Tyc was imprisoned after refusing to pay a 60,000 crown fine levied by
the authorities as punishment for the artist's defacing red and green
traffic light figures in 2007 to show them in situations such as
drinking, urinating and being hanged. Numerous civic initiatives have
sprung up in recent months supporting Tyc's cause, while the artist
pinned his hopes on a presidential pardon. According to the president's
office, Klaus carefully weighed the case, but ultimately decided not to
intervene. Meanwhile, Tyc's lawyer contacted the Czech Justice Minister
Jiri Pospisil last week, asking him to send the case to country's
Supreme Court, arguing that the entire prosecution of Tyc for vandalism
was unwarranted.

Taxi drivers stage protest outside City Hall

Dozens of taxi drivers staged a protest outside Prague's City Hall on
Wednesday by deliberately parking in front of the building in Marianske
Namesti. The taxi drivers blocked streets around the site as police on
the scene issued fines to several of the taxi drivers who added to the
protest by beeping their horns. The protests are in favour of recently
rejected proposals to introduce a minimum per kilometre tariff of 24
crowns for all of the city's taxis. The action began in Prague's
Strahov district at around 1pm, with drivers then making their way to
City Hall. Presently, only a maximum tariff of 28 crowns is in effect,
with mayor Bohuslav Svoboda arguing that a minimum fee would reduce
competition in the taxi market. Hundreds of taxi drivers have
reportedly signed a petition in favour of the minimum tariff plan.

Illegally built Pardubice villa faces demolition

A luxury villa built illegally in Pardubice's Na Spici park faces
demolition after a ruling by local planning authorities, following four
years of legal wrangling. The villa was built without seeking planning
permission by local resident Milos Holecek at a cost of 10 million
crowns. Its owner appealed to local courts an initial ruling which also
found that the building was in breach of local zoning rules, and this
has now been upheld, meaning that the demolition must take place within
several months. Further, authorities have ruled that Holecek must pay
for the demolition himself or face having to pay the price tag for the
city arranging the demolition. Holecek claims that local politicians
reneged on an earlier promise to change zoning requirements that would
make the structure legal. He has now promised to appeal to the European
Court of Human Rights over the dispute.

Government neutral on proposals to make TV ads same volume as programmes

The Czech government has said it remains neutral on a proposal by MP to
force TV stations to broadcast television advertisements at the same
volume as regular programming - presently, commercials can be
considerably louder. According to Deputy PM Karolina Peake, the plan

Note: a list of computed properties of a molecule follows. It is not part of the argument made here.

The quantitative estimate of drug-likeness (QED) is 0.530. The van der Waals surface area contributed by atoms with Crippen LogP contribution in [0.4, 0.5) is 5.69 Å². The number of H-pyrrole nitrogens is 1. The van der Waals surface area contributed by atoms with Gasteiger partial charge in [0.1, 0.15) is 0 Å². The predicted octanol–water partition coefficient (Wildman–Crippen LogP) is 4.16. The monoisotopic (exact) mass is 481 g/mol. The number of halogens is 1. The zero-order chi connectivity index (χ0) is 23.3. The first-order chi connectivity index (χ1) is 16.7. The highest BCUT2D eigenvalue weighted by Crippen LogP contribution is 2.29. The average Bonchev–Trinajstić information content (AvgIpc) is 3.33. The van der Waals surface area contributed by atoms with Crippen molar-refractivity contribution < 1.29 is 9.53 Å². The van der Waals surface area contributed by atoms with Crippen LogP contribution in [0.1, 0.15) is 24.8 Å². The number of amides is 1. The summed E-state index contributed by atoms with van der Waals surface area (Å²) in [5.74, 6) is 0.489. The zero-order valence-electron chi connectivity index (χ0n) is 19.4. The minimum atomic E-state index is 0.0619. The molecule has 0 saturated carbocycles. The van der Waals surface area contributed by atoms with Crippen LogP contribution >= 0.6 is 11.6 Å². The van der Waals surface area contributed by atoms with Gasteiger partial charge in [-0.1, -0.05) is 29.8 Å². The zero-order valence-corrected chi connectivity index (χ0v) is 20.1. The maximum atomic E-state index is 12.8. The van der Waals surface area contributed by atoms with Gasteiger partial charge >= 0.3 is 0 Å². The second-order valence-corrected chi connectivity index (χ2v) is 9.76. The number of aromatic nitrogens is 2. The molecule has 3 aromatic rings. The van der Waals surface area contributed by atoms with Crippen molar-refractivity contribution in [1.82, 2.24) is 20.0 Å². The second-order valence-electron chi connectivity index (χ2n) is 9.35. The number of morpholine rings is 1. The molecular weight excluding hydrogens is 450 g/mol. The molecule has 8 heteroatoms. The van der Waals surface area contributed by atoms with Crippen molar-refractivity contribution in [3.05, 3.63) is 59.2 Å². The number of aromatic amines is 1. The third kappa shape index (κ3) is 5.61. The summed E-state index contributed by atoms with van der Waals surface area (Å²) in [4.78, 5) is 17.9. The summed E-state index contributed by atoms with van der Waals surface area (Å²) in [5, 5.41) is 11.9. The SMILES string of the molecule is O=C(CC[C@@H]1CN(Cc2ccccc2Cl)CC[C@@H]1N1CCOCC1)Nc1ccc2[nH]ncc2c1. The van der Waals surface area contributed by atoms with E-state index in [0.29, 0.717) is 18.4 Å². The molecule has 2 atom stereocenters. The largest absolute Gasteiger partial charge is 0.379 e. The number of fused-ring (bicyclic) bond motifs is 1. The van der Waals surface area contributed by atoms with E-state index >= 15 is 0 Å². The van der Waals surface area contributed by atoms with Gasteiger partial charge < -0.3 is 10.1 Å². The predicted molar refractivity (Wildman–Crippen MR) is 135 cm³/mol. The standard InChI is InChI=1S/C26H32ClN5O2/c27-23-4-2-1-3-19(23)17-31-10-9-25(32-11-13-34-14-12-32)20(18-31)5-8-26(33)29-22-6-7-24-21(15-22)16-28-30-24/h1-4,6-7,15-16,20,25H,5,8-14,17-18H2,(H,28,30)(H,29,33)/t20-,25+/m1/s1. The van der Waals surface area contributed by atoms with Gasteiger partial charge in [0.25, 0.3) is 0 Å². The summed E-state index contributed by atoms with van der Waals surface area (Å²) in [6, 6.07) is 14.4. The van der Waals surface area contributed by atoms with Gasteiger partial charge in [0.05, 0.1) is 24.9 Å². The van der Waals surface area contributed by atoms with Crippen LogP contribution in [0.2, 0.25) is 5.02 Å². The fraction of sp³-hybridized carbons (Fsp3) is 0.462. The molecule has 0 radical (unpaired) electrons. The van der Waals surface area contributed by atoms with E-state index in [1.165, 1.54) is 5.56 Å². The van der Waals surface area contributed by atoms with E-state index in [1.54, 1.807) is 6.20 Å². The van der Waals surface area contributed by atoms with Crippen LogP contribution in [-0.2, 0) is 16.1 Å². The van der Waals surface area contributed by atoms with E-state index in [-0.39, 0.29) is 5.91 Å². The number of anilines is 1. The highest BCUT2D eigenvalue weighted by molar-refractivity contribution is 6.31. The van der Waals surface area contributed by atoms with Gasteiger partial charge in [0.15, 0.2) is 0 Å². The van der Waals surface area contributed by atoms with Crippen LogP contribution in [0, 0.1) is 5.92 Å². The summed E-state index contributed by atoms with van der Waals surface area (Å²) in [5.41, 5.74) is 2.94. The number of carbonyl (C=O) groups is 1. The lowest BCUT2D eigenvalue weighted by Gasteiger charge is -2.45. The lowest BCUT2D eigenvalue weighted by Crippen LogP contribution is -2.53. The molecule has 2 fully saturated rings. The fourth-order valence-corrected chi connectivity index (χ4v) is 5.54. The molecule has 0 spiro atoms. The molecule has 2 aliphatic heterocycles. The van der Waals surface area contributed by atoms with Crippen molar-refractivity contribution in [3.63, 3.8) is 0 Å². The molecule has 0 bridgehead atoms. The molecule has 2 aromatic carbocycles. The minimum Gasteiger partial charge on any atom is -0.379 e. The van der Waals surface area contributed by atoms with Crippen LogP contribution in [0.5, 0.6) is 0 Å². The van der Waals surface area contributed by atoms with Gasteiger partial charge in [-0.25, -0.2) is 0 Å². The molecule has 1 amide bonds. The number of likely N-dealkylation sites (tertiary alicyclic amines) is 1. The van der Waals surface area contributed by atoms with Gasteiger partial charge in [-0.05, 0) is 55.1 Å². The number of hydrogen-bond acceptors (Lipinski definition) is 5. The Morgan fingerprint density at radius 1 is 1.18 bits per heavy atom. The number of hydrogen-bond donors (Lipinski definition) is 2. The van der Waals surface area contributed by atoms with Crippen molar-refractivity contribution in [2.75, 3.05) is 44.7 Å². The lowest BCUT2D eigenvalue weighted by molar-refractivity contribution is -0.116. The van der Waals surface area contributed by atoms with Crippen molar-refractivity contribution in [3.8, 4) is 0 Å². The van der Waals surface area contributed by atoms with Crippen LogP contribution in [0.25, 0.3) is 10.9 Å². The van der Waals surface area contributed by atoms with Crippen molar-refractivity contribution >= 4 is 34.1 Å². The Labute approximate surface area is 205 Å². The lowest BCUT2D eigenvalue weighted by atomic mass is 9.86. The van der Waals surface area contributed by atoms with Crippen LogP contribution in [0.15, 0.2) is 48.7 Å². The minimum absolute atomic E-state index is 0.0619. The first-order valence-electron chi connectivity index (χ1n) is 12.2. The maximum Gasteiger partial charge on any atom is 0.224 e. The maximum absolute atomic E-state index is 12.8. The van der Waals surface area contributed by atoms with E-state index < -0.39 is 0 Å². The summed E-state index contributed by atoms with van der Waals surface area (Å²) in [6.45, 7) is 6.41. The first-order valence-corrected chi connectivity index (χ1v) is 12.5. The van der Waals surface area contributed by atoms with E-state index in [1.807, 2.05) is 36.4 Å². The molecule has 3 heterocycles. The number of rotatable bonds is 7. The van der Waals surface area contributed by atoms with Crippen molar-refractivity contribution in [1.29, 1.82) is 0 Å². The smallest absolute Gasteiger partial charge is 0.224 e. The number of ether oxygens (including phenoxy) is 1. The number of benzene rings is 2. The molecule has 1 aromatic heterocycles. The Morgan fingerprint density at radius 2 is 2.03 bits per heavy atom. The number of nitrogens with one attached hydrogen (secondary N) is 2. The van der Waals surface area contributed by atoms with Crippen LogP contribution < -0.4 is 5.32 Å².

will go to MPs, who will decide its fate free of government lobbying.
Under the proposals, volume levels would be monitored by the Radio and
Television Council (RRTV), with violations leading to fines of up the
five million crowns. Trailers and teasers would also have to be at the
same volume as regular programming. A similar law was passed in
Slovakia in 2007.

Zlin man faces prison sentence after home counterfeiting operation
falls flat

A 24-year-old Zlin man has been arrested after trying to pass a fake
500 crown note, which he created by scanning a real banknote and then
printing out copies on his home printer. According to police, the man
tried to pass off one of the notes at a pub; the suspicious waitress
immediately notified police leading to the culprit's arrest. According
to police, the man then confessed to having produced a total of 289
fake 500 crown banknotes, citing financial hardship as the key
motivation. He now faces between three and five years in prison.


Clear skies continue across much of the Czech Republic, with
temperatures around 5 degrees Celsius. However, Thursday is expected to
bring overcast skies and prolonged showers or even snowfall.

Articles posted on today
Study warns of possible new attacks against Roma as neo-Nazi movement
gains traction

A new study commissioned by the Interior Ministry has suggested that
the neo-Nazi movement in the Czech Republic (estimated as 4,000 strong
with 400 hardcore members) is successfully pushing an agenda of hatred
and racism in troubled parts of the country. As it stands, the last
decade or so saw a number of arson attacks against ethnic Roma families
including a highly-publicised case where a toddler barely survived and
was left with lifelong disabilities. According to the latest report,
unless more comprehensive measures are taken soon, racially-motivated
attacks spurred by the neo-Nazi movement, may increase.
Protest, rebellion, revolt - Arab Spring takes center stage at the One
World International Human Rights Film Festival 2012

The One World International Human Rights Film Festival has just started
in Prague. This year's edition brings over a hundred films from 72
countries to the Czech capital, where documentary lovers can visit
special festival screenings until March 15. With such an abundance of
interesting documentaries, it's something difficult to determine what
to see first - we asked program director Katerina Bartosova about her
highlights and about the theme of this year's main category.
A Prague institution - the famous Cafe Slavia

Prague's wealth of traditional coffeehouses is a legacy from the era of
the Austro-Hungarian Empire. But even in today's hectic time, grabbing
a quick cup on the run is fortunately not the only option for coffee
lovers in the Czech capital. Probably the best-known cafe in the golden
city is Kavarna Slavia, or Cafe Slavia. We recently visited this
traditional coffeehouse.